That's the word of a British
serviceman's group which left
1,500 cases of beer behind when
scientific authorities prepared
to explode an A-bomb in the
Monte Bello Islands off the
Australian coast. After the
blast authorities discovered
that nearly everything else had
been blown to pieces except 18,-
000 cans of beer which are now
being guzzled at a temporary
canteen set up on the island.
Writer Says
EuropefCan
Be Defended-
"Europe is defensible" John
Scott, foreign correspondent for
Time Inc., claimed yesterday in a
talk at the Rackham amphithea-
tre.
The journalist came to this con-
clusion as a result of impressions
he gathered while in Europe for
nine weeks this summer. Scott
pointed out that although the
Russian divisions in Eastern Eu-
rope out number the Allied divi-
sions in Western Europe by a ra-
tio of three to two, "this ratio is
not sufficient to warrant aggres-
sion on either side."
SCOTT ADDED that in the next
years 31 more divisions area sup-
posed to be forthcoming from the
Western European na.tions. "If
these divisions are supplied," Scott
commented, "we will have achieved
parity with the Russians."
After talking with many Euro-
peans, Scott said he felt that
"narrow nationalism is being. re-
placed by a desire for pan-Euro-
peanism and that European unity
is not a hopeless cause."
When asked about neo-fascim
in Germany, Scott said that this
Is not real danger. "It is more the
attitude of the Americans rather
than the actual case," he added.
He explained that many mistake
German self-assertion for German
arrogance.
Predicting no war in the imme-
diate future, Scott concluded by
saying that the solution to the
world crisis lies in "a probable
historical osmosis" by which
parts of both the Soviet and West-
ern -system will be integrated.

UN Troops
Drive Reds
Of f Hilltops.
SEOUL, Korea-('P)-South Ko-,
reans hurled the Chinese .Reds
from three peaks on the Central
Front in a heroic charge yesterday,
then crushed two nigt counter-
blows in the glare of big Allied
searchlights.
The 31st day of bruising battle
for the Kumhwa ridges found the
South Koreans once more in con-
trol of all ground lost to heavy
Chinese attacks Tuesday includ-
ing Pinpoint Hill, dominant height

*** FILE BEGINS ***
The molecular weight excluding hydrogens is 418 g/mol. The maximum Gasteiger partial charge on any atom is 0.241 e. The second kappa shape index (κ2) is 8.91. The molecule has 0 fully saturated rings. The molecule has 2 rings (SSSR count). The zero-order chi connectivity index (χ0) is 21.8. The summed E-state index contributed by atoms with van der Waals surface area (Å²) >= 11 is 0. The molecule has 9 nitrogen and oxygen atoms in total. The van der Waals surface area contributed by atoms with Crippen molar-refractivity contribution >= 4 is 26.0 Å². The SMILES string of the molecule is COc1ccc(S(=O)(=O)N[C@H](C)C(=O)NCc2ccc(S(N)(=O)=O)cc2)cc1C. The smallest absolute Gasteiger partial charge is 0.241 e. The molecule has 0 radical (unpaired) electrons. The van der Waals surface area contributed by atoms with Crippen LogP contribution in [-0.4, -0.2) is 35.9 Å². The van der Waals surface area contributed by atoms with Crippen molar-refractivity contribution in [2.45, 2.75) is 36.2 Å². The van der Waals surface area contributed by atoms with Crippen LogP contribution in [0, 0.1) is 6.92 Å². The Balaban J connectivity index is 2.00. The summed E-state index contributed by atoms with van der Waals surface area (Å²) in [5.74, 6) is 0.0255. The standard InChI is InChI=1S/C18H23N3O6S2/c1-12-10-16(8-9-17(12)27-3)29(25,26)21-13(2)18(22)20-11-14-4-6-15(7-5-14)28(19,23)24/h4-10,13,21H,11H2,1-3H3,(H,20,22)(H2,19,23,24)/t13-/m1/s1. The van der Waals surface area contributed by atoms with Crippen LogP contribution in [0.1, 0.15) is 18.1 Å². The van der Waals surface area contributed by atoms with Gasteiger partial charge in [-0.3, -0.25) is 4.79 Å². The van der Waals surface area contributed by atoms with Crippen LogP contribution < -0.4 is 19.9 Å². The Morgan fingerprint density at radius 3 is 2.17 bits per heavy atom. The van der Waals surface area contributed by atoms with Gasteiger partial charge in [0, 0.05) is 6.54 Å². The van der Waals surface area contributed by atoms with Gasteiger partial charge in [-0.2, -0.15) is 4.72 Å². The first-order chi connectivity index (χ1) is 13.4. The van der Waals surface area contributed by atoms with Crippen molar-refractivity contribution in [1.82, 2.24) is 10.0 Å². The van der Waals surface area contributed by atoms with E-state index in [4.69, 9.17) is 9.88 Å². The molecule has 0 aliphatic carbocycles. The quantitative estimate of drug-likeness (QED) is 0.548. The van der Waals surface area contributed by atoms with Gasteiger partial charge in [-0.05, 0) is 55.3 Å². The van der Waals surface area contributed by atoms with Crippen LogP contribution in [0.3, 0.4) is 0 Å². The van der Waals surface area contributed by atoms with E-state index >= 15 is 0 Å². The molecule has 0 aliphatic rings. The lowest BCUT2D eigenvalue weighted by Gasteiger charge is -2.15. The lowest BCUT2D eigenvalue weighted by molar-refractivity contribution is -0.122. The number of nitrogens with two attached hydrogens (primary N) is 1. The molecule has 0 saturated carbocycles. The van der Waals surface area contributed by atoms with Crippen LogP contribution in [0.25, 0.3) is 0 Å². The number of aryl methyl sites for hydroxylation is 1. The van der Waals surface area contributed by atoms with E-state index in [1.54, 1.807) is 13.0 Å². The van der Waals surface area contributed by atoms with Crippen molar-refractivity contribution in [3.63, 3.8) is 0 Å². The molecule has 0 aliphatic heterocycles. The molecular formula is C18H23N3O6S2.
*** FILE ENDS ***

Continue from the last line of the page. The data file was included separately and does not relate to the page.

on Sniper Ridge.
* * *
THE RETRAINED South Kor-
ean infantrymen stormed Pinpoint
while simultaneously rocking back
the Chinese from two peaks on the
flanks.
By nightfall they had recap-
tured Jane Russell Hill, a height
on Triangle Hill west of Sniper
Ridge, and Rocky foint to the
east. Rocky Point is a part of
the Sniper Ridge mass itself.
Through the night the batteries
of Allied searchlights turned the
battlefield into day.
The cost of the recent heavy hill
fighting was reflected in Washing-
ton's weekly casualty report. The
Defense Department reported 1,318
battle casualties through last Fri-
day, the largest weekly increase of
the year.
S* * *
THIS BROUGHT total U. S. cas-
ualties to 125,887. The figures in-
cluded 266 killed, bringing- the
war's total of killed in action to
19,712.
The fighting in the Sniper
Ridge-Triangle Hill sector was the
heaviest across the 155-mile battle
line yesterday. Eighth Army Head-
quarters reported several small
scraps and patrol clashes at scat-
tered points elsewhere.
Sable jets in sweeps over -North-
west Korea reported no engage-
ments.
Late Bulletin
SHELTON, Wash. - (R) -- A
Navy patrol plane with 11 men
aboard crashed in flames near
here this morning and state pa-
trolmen said it was unlikely
there were any survirors.
The Navy said the plane was a
four-engined privateer from its
Sand Point Naval Air Station
at Seattle.
The plane, groping through
rainy skies, plunged into a hill-